Essentially, I think I defended him because I was having a hard time reconciling his abuses of power with the tender moments that we shared, both in intimate spaces and in our writing. I am told this is common amongst survivors. Sadly, I think many survivors end up justifying the actions of abusers because they have seen the goodness in these people and want to believe that this goodness still exists, even when it’s being shrouded by anger or violence or manipulative behaviors. I believe that trust and emotional sensitivity—the ability to, as Rihanna would say, “find love in a hopeless place”––are beautiful, radical qualities that a lot of survivors possess.

In the feminist utopia of my dreams, these qualities would be celebrated. It’s only when others exploit them, and we find ourselves searching for ways to love those who continue to hurt us, that they become curses. Ultimately, I think this was my problem; why I ended up protecting him. I truly believed that he was better than his actions and he just needed more time to prove it. I believed this until his actions subsumed me, and my own story got lost inside of his.

MS: As I read Unravelings, I got the impression that formal proceedings like Title IX ask things of abuse survivors that are often difficult or impossible to give––such as linear memories and externally identifiable examples of gaslighting, for example. Based on your own personal experiences and the research you did for Unravelings, do you think Title IX effectively seeks justice for victims?

SC: This is a complicated question; one that I actually find myself grappling with often when thinking about Title IX, as well as the court systems, the police, and other forces survivors are told to appeal to when seeking justice.

Over the course of my four years in college, Title IX saw many positive reformations. I witnessed huge strides in the extent to which survivors have been able to access certain forms of justice through the institutional apparatuses in place, mainly due to the tireless activism of campus survivors and the founding of advocacy organizations such as KnowYourIX. This it is not to say there isn’t a huge amount of work left to be done; I find it nauseating that, in the year 2017, we are still seeing cases of women dropping out of school and even taking their own lives because the system has failed them.

In my case, however, I actually felt like the Title IX system was working to the best of its ability—I was treated with humanity and validation by the officers involved, and for the most part, felt agency over how the process played out. My issue isn’t with Title IX per se, but with the task that it holds people to; the task of creating clarity in narrative, when stories, trauma, and people themselves are innately so very messy.

Something I thought about a lot while writing the book was the notion of grey matter; the spaces between black and white, right and wrong, good and bad. In my opinion, the most genuine stories come out of these grey spaces. These are the spaces of nuance. The whole purpose of a formal Title IX process is to weigh evidence and determine which side of a story is “right” and which side is “wrong.” This need for clear delineations of truth inherently puts survivors of trauma at a disadvantage because in moments of trauma, it is common for linear memory to become disrupted.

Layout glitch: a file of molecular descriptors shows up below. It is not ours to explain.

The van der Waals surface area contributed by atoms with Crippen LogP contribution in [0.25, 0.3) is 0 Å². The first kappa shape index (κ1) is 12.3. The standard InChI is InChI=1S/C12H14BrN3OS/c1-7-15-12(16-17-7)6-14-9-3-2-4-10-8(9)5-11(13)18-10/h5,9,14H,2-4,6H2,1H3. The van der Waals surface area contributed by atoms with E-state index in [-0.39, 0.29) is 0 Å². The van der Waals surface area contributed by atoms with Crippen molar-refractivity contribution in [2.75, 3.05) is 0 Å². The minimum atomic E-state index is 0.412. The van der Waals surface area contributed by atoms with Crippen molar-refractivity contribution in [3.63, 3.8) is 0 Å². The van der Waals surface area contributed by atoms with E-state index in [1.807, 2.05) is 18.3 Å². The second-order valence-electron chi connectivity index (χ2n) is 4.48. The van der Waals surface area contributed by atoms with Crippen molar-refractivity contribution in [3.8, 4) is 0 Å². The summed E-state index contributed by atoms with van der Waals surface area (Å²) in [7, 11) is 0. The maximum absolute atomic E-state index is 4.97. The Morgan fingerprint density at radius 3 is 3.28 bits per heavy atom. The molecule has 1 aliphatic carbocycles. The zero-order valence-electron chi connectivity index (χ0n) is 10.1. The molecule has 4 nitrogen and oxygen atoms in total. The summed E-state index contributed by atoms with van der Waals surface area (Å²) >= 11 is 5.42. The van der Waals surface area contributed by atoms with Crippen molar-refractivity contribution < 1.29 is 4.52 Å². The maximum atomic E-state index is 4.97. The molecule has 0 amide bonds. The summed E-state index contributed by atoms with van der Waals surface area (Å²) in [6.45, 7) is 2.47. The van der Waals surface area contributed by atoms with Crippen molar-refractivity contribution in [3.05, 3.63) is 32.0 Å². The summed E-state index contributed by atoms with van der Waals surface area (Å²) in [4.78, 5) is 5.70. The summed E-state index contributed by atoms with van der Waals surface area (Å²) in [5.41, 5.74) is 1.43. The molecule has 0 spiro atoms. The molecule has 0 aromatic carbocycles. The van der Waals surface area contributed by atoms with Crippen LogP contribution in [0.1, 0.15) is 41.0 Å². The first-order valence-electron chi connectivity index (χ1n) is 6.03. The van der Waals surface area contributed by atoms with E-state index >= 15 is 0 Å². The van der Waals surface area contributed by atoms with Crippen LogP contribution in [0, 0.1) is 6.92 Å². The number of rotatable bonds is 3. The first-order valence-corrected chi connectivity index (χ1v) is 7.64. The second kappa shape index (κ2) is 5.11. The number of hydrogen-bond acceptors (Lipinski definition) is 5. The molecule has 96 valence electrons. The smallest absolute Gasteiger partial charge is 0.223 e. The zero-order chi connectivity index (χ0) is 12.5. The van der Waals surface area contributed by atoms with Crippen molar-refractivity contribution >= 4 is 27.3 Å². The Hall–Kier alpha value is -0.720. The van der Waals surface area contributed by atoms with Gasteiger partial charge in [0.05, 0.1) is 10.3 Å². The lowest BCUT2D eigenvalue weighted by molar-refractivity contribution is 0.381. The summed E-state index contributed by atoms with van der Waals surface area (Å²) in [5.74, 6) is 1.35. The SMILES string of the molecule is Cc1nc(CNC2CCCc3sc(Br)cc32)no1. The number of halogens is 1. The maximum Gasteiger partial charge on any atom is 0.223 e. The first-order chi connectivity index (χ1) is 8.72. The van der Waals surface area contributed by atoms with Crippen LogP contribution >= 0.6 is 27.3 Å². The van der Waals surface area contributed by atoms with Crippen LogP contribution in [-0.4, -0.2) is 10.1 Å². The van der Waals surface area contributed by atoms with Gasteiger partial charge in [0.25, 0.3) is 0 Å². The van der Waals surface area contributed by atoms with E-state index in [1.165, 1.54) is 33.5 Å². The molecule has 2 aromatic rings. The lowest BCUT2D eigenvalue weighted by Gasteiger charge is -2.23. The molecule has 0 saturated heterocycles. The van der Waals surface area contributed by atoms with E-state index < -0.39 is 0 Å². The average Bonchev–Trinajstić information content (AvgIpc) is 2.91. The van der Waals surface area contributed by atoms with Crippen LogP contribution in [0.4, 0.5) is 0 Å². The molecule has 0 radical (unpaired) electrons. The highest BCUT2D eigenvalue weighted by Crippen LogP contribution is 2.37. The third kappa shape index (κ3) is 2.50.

I also think that the way that these systems box people up in their individual sides of a story can inhibit perpetrators from engaging in the deep critical self-reflection necessary to truly hold themselves accountable for their actions––and, ultimately, to rectify and change. But I’m less concerned about them.

I think justice means different things for different people. I, personally, don’t feel like justice, on a fundamental level, would have been served simply as the result of him “getting in trouble” for his actions. Maybe this is because of some lingering twisted desire to protect him, or because, if I’m being completely honest, I partially blamed myself for how everything unfolded (and still do, which I’m working on). But I like to think that I feel this way because something in me resents the notion that the messiness of stories and human emotions can be resolved simply by weighing facts and legislating right and wrong.

I think that Title IX is necessary in that it holds institutions accountable to survivors and is effective when implemented correctly and compassionately. But I also think punitive models of justice have their limitations. If we’re ever going to see shifts in sexist paradigms, we need to find additional ways to hold people accountable for their actions, ways that give space for healing, restoration, and consciousness-raising rather than just punishment and deterrent.

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Mandy Shunnarah is a writer based in Columbus, Ohio, though Birmingham, Alabama, will always have her heart. Her creative nonfiction essays and book reviews have appeared in The Citron Review, The Missing Slate, Entropy Magazine, and The New Southerner Magazine. You can read more of her work at her website, OffTheBeatenShelf.com.

[REVIEW] A Taxonomy of the Space Between Us, by Caleb Curtiss

 taxonomy

 

Black Lawrence Press

37 pages, $8.95

 

Review by Katie Schmid